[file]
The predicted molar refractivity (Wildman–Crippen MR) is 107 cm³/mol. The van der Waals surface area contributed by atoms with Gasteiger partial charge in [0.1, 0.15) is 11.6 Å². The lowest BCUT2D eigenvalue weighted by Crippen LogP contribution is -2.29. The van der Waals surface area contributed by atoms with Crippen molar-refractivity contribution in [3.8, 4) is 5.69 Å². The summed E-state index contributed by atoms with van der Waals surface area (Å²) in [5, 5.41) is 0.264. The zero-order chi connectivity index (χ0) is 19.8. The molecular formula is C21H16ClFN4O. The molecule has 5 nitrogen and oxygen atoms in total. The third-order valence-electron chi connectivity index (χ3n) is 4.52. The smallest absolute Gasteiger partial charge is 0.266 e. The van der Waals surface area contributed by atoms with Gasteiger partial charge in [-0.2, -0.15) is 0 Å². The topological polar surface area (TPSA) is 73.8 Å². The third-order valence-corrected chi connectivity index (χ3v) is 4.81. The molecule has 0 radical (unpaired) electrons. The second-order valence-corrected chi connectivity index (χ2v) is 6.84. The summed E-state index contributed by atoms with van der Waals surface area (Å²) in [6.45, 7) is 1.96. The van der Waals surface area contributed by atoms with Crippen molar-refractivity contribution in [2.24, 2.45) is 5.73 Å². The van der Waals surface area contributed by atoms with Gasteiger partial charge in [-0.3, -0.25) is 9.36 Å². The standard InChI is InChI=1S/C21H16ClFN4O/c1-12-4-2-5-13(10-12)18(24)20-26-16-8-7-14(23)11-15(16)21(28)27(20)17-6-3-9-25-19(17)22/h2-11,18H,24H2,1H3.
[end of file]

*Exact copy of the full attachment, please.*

The predicted molar refractivity (Wildman–Crippen MR) is 107 cm³/mol. The van der Waals surface area contributed by atoms with Gasteiger partial charge in [0.1, 0.15) is 11.6 Å². The lowest BCUT2D eigenvalue weighted by Crippen LogP contribution is -2.29. The van der Waals surface area contributed by atoms with Crippen molar-refractivity contribution in [3.8, 4) is 5.69 Å². The summed E-state index contributed by atoms with van der Waals surface area (Å²) in [5, 5.41) is 0.264. The zero-order chi connectivity index (χ0) is 19.8. The molecular formula is C21H16ClFN4O. The molecule has 5 nitrogen and oxygen atoms in total. The third-order valence-electron chi connectivity index (χ3n) is 4.52. The smallest absolute Gasteiger partial charge is 0.266 e. The van der Waals surface area contributed by atoms with Gasteiger partial charge in [-0.2, -0.15) is 0 Å². The topological polar surface area (TPSA) is 73.8 Å². The third-order valence-corrected chi connectivity index (χ3v) is 4.81. The molecule has 0 radical (unpaired) electrons. The second-order valence-corrected chi connectivity index (χ2v) is 6.84. The summed E-state index contributed by atoms with van der Waals surface area (Å²) in [6.45, 7) is 1.96. The van der Waals surface area contributed by atoms with Crippen molar-refractivity contribution in [2.24, 2.45) is 5.73 Å². The van der Waals surface area contributed by atoms with Gasteiger partial charge in [-0.3, -0.25) is 9.36 Å². The standard InChI is InChI=1S/C21H16ClFN4O/c1-12-4-2-5-13(10-12)18(24)20-26-16-8-7-14(23)11-15(16)21(28)27(20)17-6-3-9-25-19(17)22/h2-11,18H,24H2,1H3.